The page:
Anonymous said...

Only heretics want to be Protestant.

A billion other Catholics are proud of their tradition.

Anonymous said...

This pope is practically protestant, if not actually protestant and we have no pope (sede vacante).

Only Catholics who seem like they want to be Catholics in my experience are the traditionalists, of whatever brand - it's the glue that keeps them together and the fuel that pumps up their zeal against evils in the world and deforms of Catholicism which are rampant.

If you had a wife and she went and got kissed by some other guy, wouldn't you think that is cheating? Why, then, isn't there outrage when O'Malley gets anointed by a false religious leader, or when John Paul 2 held the scandalously promiscuous Assisi meetings? It is spiritual adultery, flirtation with false religions and intercourse with them.

Catholicus said...

you guys crack me up. Claiming that O'Malley dresses like and looks like the protestant minister. He's wearing a habit and a skull cap! Are you blind? As for the rest, Jesus told the disciples when they complained that some people were healing in his name but not part of the group - "Whoever is not against me, is with me". Ask yourselves what you're doing to reach out to other Christians. Calling them heretics doesn't count as an answer.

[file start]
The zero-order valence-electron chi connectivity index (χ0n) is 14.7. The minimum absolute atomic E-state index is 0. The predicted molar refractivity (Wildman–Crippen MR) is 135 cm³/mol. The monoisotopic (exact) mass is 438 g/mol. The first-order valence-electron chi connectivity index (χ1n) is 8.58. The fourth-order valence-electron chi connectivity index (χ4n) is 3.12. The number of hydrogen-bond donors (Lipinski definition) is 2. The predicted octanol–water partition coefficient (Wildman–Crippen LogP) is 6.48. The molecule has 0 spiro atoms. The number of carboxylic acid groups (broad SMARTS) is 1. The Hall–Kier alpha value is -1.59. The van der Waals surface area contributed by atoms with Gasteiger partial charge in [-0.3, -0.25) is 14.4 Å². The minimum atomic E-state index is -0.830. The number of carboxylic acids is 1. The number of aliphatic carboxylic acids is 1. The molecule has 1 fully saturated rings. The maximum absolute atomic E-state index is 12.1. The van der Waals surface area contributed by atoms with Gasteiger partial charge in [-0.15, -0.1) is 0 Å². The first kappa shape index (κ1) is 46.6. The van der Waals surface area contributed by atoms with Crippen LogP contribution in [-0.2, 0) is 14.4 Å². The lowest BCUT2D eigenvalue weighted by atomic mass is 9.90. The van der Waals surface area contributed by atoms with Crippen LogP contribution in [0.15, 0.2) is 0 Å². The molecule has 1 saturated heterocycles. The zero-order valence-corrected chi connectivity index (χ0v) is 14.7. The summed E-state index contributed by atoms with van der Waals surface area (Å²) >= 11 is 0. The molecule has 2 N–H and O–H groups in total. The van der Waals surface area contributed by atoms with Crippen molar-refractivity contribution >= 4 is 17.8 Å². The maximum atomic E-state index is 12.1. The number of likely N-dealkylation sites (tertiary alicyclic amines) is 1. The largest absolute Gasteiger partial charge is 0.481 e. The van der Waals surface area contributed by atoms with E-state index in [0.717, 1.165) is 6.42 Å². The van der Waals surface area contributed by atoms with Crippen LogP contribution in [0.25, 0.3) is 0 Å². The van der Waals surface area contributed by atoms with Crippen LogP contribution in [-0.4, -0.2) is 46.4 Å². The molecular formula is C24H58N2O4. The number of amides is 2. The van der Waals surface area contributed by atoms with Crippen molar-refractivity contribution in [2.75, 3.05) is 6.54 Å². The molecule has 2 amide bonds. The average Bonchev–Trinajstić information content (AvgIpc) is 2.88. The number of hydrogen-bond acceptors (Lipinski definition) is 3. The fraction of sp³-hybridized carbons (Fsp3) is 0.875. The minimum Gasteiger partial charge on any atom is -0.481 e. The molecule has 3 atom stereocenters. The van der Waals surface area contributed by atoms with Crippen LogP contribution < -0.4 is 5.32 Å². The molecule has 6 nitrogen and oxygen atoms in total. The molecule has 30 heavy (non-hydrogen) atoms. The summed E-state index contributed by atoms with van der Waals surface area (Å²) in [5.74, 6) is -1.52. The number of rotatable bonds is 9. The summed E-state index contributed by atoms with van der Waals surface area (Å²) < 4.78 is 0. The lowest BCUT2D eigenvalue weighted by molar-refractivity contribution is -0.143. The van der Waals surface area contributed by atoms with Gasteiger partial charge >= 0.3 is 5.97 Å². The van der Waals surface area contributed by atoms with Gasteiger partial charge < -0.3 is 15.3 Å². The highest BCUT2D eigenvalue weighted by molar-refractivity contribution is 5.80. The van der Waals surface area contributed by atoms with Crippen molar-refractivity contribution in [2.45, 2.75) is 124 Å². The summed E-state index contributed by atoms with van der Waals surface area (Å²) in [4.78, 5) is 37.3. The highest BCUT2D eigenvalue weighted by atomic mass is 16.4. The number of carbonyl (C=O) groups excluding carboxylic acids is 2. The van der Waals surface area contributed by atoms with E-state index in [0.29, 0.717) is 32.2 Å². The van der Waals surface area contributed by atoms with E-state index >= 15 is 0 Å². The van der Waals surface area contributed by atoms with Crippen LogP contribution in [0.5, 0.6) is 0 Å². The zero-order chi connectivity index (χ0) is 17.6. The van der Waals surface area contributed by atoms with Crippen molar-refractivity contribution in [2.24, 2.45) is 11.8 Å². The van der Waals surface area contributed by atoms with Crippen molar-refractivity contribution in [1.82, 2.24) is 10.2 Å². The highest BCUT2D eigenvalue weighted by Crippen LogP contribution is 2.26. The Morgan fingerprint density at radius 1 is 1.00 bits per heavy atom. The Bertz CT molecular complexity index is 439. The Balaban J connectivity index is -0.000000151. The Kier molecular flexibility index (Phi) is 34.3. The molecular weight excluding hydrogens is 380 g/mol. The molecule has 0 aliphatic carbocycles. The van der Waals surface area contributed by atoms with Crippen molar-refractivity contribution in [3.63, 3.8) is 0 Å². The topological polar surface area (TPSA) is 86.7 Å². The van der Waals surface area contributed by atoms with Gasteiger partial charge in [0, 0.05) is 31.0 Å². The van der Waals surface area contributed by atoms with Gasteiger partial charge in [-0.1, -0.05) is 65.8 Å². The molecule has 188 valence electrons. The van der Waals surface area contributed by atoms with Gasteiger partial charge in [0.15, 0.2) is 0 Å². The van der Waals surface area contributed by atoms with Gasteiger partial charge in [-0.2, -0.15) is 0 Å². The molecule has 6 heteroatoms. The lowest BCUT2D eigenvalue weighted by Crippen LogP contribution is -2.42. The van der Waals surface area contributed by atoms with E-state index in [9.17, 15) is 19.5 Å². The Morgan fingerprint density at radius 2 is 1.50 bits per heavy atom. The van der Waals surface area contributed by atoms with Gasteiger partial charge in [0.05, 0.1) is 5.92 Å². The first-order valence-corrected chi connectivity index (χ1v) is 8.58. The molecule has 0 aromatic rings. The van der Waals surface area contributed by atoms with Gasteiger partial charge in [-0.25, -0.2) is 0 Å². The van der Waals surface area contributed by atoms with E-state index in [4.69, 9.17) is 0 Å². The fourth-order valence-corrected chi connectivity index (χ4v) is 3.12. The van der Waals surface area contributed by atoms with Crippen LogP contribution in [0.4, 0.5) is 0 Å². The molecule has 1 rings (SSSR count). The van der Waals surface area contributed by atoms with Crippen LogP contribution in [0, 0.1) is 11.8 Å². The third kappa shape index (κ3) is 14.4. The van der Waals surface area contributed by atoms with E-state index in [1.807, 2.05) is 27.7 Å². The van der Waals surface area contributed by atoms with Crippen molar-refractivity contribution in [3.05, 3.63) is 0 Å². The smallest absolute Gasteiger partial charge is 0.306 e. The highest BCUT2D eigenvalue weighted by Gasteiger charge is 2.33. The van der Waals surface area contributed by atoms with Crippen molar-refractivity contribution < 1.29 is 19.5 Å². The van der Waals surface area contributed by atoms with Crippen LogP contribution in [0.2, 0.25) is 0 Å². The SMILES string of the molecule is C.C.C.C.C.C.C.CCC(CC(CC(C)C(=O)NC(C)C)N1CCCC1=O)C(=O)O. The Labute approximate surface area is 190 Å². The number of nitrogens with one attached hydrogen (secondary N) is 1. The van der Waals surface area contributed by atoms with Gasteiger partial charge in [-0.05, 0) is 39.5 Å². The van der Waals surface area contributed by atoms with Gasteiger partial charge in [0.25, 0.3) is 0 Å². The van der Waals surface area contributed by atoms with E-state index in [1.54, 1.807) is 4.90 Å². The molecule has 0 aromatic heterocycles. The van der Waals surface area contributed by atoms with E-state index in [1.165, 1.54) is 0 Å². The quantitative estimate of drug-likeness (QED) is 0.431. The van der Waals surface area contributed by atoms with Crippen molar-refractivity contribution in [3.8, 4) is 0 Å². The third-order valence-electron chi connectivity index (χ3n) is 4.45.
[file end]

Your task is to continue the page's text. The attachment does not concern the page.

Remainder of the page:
Robert Allen said...

I never thought of it that way BL, but you are right. I feel betrayed when I see our leaders lending credence to false religions, flirting with their leaders in public so all the world can gain the impression that there is something lacking in our relationship.

Michael Ortiz said...


Read your history. We have a Pope. He's not what we would like to see, but he's the Pope.

St. Peter denied Our Lord three times. Was he a baptist?

I am not Spartacus said...

Mr. Peters has a good response here:

Dear Anonymous. When will the sedes decide to elect your own Pope?

As it is the case that y'all think that there hasn't been a Pope since Pius XII, that means there are no legitimate Cardinals to elect a Pope.

So, will it be Fr. Cekada (my favorite for he has a wry and sly sense of humor in addition to being very intelligent) or will it being Bishop Dolan or some member of Novus Ordo Watch?

Mr Drolesky perhaps?

Dark Horse said...

I'm for IANS for Pope!

Sheldon said...

My problem with such gestures has nothing to do with questions such as their canonicity, which, as Dr. Ed Peters reminds us, is not being violated here, since these are only "blessings" and "sacrementals."

No, my problem is what the IMAGE of such gestures communicates in the age of instantaneous electronic media and cyber-spin. Here is a woman dressed in clerical vestments doing something that looks reminiscent of a "priestly" sort of gesture on the forehead of a prince of the Catholic Church, a real priest and a cardinal. And it LOOKS LIKE he's just fine and dandy with that.

No, I don't think such gestures are the least bit prudent, no matter what good will may motivate them. They communicate a watering down and undermining of priestly authority. It's the same thing that happened when they let bevies of women take "man" the altar during Holy Communion and emasculate our parish priests.

JM said...


Have you ever heard of Evangelicals and Catholics Together? That would be ecumenism without selling out. A bit different from whatever O'Malley is doing. You crack me up, pretending we have real fellowship with liberal Methodist actively advocating against basic Catholic moral teaching.